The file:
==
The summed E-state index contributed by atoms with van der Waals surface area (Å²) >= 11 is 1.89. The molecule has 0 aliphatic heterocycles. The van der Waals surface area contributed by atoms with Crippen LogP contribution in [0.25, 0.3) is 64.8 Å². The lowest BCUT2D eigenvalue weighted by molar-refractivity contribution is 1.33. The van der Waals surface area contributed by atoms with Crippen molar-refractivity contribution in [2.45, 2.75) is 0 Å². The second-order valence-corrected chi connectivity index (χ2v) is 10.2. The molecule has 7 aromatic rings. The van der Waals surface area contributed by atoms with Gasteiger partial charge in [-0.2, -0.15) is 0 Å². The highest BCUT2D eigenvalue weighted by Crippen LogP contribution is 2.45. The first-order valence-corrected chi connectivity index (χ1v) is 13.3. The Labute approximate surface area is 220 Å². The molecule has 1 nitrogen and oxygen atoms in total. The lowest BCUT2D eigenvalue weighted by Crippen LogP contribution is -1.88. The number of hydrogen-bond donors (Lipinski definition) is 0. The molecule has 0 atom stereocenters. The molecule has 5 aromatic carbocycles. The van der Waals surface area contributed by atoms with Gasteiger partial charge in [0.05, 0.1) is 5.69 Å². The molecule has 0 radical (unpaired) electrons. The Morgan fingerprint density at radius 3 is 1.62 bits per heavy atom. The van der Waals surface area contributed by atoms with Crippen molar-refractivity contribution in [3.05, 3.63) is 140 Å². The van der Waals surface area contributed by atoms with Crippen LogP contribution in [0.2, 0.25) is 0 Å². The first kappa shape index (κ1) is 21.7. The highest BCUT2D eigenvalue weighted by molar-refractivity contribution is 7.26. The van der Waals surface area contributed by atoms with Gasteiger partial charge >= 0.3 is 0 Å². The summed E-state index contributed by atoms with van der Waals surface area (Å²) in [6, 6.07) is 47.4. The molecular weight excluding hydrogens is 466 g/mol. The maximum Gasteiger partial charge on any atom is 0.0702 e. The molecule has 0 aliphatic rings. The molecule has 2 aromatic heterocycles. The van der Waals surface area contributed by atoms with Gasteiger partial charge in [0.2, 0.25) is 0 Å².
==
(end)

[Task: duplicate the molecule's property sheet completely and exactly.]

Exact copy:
The summed E-state index contributed by atoms with van der Waals surface area (Å²) >= 11 is 1.89. The molecule has 0 aliphatic heterocycles. The van der Waals surface area contributed by atoms with Crippen LogP contribution in [0.25, 0.3) is 64.8 Å². The lowest BCUT2D eigenvalue weighted by molar-refractivity contribution is 1.33. The van der Waals surface area contributed by atoms with Crippen molar-refractivity contribution in [2.45, 2.75) is 0 Å². The second-order valence-corrected chi connectivity index (χ2v) is 10.2. The molecule has 7 aromatic rings. The van der Waals surface area contributed by atoms with Gasteiger partial charge in [-0.2, -0.15) is 0 Å². The highest BCUT2D eigenvalue weighted by Crippen LogP contribution is 2.45. The first-order valence-corrected chi connectivity index (χ1v) is 13.3. The Labute approximate surface area is 220 Å². The molecule has 1 nitrogen and oxygen atoms in total. The lowest BCUT2D eigenvalue weighted by Crippen LogP contribution is -1.88. The number of hydrogen-bond donors (Lipinski definition) is 0. The molecule has 0 atom stereocenters. The molecule has 5 aromatic carbocycles. The van der Waals surface area contributed by atoms with Gasteiger partial charge in [0.05, 0.1) is 5.69 Å². The molecule has 0 radical (unpaired) electrons. The Morgan fingerprint density at radius 3 is 1.62 bits per heavy atom. The van der Waals surface area contributed by atoms with Crippen molar-refractivity contribution in [3.05, 3.63) is 140 Å². The van der Waals surface area contributed by atoms with Crippen LogP contribution in [0.2, 0.25) is 0 Å². The first kappa shape index (κ1) is 21.7. The highest BCUT2D eigenvalue weighted by molar-refractivity contribution is 7.26. The van der Waals surface area contributed by atoms with Gasteiger partial charge >= 0.3 is 0 Å². The summed E-state index contributed by atoms with van der Waals surface area (Å²) in [6, 6.07) is 47.4. The molecular weight excluding hydrogens is 466 g/mol. The maximum Gasteiger partial charge on any atom is 0.0702 e. The molecule has 0 aliphatic rings. The molecule has 2 aromatic heterocycles. The van der Waals surface area contributed by atoms with Gasteiger partial charge in [0.2, 0.25) is 0 Å².